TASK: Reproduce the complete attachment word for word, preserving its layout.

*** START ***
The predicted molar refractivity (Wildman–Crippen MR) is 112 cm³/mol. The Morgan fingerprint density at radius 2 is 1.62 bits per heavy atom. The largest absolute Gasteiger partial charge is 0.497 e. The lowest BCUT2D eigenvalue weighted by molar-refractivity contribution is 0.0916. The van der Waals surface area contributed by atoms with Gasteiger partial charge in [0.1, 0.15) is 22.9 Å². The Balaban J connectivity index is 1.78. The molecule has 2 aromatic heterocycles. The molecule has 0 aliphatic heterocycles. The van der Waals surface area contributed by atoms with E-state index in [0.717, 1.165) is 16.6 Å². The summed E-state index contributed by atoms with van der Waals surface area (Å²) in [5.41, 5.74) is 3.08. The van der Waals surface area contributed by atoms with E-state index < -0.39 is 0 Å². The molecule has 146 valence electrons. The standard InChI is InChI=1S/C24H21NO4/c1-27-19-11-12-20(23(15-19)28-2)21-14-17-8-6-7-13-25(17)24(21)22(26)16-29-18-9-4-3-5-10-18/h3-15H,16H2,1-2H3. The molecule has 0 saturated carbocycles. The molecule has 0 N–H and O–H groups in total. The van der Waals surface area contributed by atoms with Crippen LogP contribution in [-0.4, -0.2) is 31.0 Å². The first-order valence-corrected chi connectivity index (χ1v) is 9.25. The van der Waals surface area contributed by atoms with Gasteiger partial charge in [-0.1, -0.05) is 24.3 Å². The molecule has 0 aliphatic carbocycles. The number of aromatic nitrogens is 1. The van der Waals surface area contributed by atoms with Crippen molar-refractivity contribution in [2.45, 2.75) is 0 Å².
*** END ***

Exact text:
The predicted molar refractivity (Wildman–Crippen MR) is 112 cm³/mol. The Morgan fingerprint density at radius 2 is 1.62 bits per heavy atom. The largest absolute Gasteiger partial charge is 0.497 e. The lowest BCUT2D eigenvalue weighted by molar-refractivity contribution is 0.0916. The van der Waals surface area contributed by atoms with Gasteiger partial charge in [0.1, 0.15) is 22.9 Å². The Balaban J connectivity index is 1.78. The molecule has 2 aromatic heterocycles. The molecule has 0 aliphatic heterocycles. The van der Waals surface area contributed by atoms with E-state index in [0.717, 1.165) is 16.6 Å². The summed E-state index contributed by atoms with van der Waals surface area (Å²) in [5.41, 5.74) is 3.08. The van der Waals surface area contributed by atoms with E-state index < -0.39 is 0 Å². The molecule has 146 valence electrons. The standard InChI is InChI=1S/C24H21NO4/c1-27-19-11-12-20(23(15-19)28-2)21-14-17-8-6-7-13-25(17)24(21)22(26)16-29-18-9-4-3-5-10-18/h3-15H,16H2,1-2H3. The molecule has 0 saturated carbocycles. The molecule has 0 N–H and O–H groups in total. The van der Waals surface area contributed by atoms with Crippen LogP contribution in [-0.4, -0.2) is 31.0 Å². The first-order valence-corrected chi connectivity index (χ1v) is 9.25. The van der Waals surface area contributed by atoms with Gasteiger partial charge in [-0.1, -0.05) is 24.3 Å². The molecule has 0 aliphatic carbocycles. The number of aromatic nitrogens is 1. The van der Waals surface area contributed by atoms with Crippen molar-refractivity contribution in [2.45, 2.75) is 0 Å².